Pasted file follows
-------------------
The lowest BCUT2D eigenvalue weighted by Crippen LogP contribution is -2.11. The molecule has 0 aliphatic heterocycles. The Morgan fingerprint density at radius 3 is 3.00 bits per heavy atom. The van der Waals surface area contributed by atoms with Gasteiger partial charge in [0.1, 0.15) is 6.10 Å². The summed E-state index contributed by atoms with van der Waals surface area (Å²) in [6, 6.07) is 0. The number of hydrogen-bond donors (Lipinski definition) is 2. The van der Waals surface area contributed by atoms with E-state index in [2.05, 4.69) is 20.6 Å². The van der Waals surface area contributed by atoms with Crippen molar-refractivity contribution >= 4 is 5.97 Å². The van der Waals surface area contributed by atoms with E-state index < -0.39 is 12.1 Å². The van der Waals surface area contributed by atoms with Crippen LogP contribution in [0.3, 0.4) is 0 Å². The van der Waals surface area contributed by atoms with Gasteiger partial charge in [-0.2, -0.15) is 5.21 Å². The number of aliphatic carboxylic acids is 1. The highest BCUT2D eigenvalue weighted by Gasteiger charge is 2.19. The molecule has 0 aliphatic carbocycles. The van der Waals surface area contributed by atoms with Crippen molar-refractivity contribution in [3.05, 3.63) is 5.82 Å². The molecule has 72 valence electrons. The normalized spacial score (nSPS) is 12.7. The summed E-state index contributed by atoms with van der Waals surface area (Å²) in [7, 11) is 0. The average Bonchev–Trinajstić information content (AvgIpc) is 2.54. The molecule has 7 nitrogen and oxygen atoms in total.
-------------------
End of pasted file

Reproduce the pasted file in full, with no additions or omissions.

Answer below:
The lowest BCUT2D eigenvalue weighted by Crippen LogP contribution is -2.11. The molecule has 0 aliphatic heterocycles. The Morgan fingerprint density at radius 3 is 3.00 bits per heavy atom. The van der Waals surface area contributed by atoms with Gasteiger partial charge in [0.1, 0.15) is 6.10 Å². The summed E-state index contributed by atoms with van der Waals surface area (Å²) in [6, 6.07) is 0. The number of hydrogen-bond donors (Lipinski definition) is 2. The van der Waals surface area contributed by atoms with E-state index in [2.05, 4.69) is 20.6 Å². The van der Waals surface area contributed by atoms with Crippen molar-refractivity contribution >= 4 is 5.97 Å². The van der Waals surface area contributed by atoms with E-state index < -0.39 is 12.1 Å². The van der Waals surface area contributed by atoms with Crippen LogP contribution in [0.3, 0.4) is 0 Å². The van der Waals surface area contributed by atoms with Gasteiger partial charge in [-0.2, -0.15) is 5.21 Å². The number of aliphatic carboxylic acids is 1. The highest BCUT2D eigenvalue weighted by Gasteiger charge is 2.19. The molecule has 0 aliphatic carbocycles. The van der Waals surface area contributed by atoms with Crippen molar-refractivity contribution in [3.05, 3.63) is 5.82 Å². The molecule has 72 valence electrons. The normalized spacial score (nSPS) is 12.7. The summed E-state index contributed by atoms with van der Waals surface area (Å²) in [7, 11) is 0. The average Bonchev–Trinajstić information content (AvgIpc) is 2.54. The molecule has 7 nitrogen and oxygen atoms in total.